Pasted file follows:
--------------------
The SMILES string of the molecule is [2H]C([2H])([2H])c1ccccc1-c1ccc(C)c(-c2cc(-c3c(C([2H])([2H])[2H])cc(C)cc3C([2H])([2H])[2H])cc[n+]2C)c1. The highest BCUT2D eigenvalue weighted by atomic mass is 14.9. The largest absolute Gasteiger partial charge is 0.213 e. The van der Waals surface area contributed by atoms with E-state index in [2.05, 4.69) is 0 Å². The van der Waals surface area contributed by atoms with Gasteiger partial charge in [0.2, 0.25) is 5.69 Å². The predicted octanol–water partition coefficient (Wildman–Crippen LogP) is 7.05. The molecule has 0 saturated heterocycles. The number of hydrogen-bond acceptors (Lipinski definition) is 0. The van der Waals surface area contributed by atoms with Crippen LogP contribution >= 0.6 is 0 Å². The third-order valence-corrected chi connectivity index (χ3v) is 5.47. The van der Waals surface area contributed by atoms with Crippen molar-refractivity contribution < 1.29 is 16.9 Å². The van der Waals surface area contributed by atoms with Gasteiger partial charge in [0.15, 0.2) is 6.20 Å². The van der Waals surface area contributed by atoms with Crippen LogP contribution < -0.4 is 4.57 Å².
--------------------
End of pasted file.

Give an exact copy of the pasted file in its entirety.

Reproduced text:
The SMILES string of the molecule is [2H]C([2H])([2H])c1ccccc1-c1ccc(C)c(-c2cc(-c3c(C([2H])([2H])[2H])cc(C)cc3C([2H])([2H])[2H])cc[n+]2C)c1. The highest BCUT2D eigenvalue weighted by atomic mass is 14.9. The largest absolute Gasteiger partial charge is 0.213 e. The van der Waals surface area contributed by atoms with E-state index in [2.05, 4.69) is 0 Å². The van der Waals surface area contributed by atoms with Gasteiger partial charge in [0.2, 0.25) is 5.69 Å². The predicted octanol–water partition coefficient (Wildman–Crippen LogP) is 7.05. The molecule has 0 saturated heterocycles. The number of hydrogen-bond acceptors (Lipinski definition) is 0. The van der Waals surface area contributed by atoms with Crippen LogP contribution >= 0.6 is 0 Å². The third-order valence-corrected chi connectivity index (χ3v) is 5.47. The van der Waals surface area contributed by atoms with Crippen molar-refractivity contribution < 1.29 is 16.9 Å². The van der Waals surface area contributed by atoms with Gasteiger partial charge in [0.15, 0.2) is 6.20 Å². The van der Waals surface area contributed by atoms with Crippen LogP contribution < -0.4 is 4.57 Å².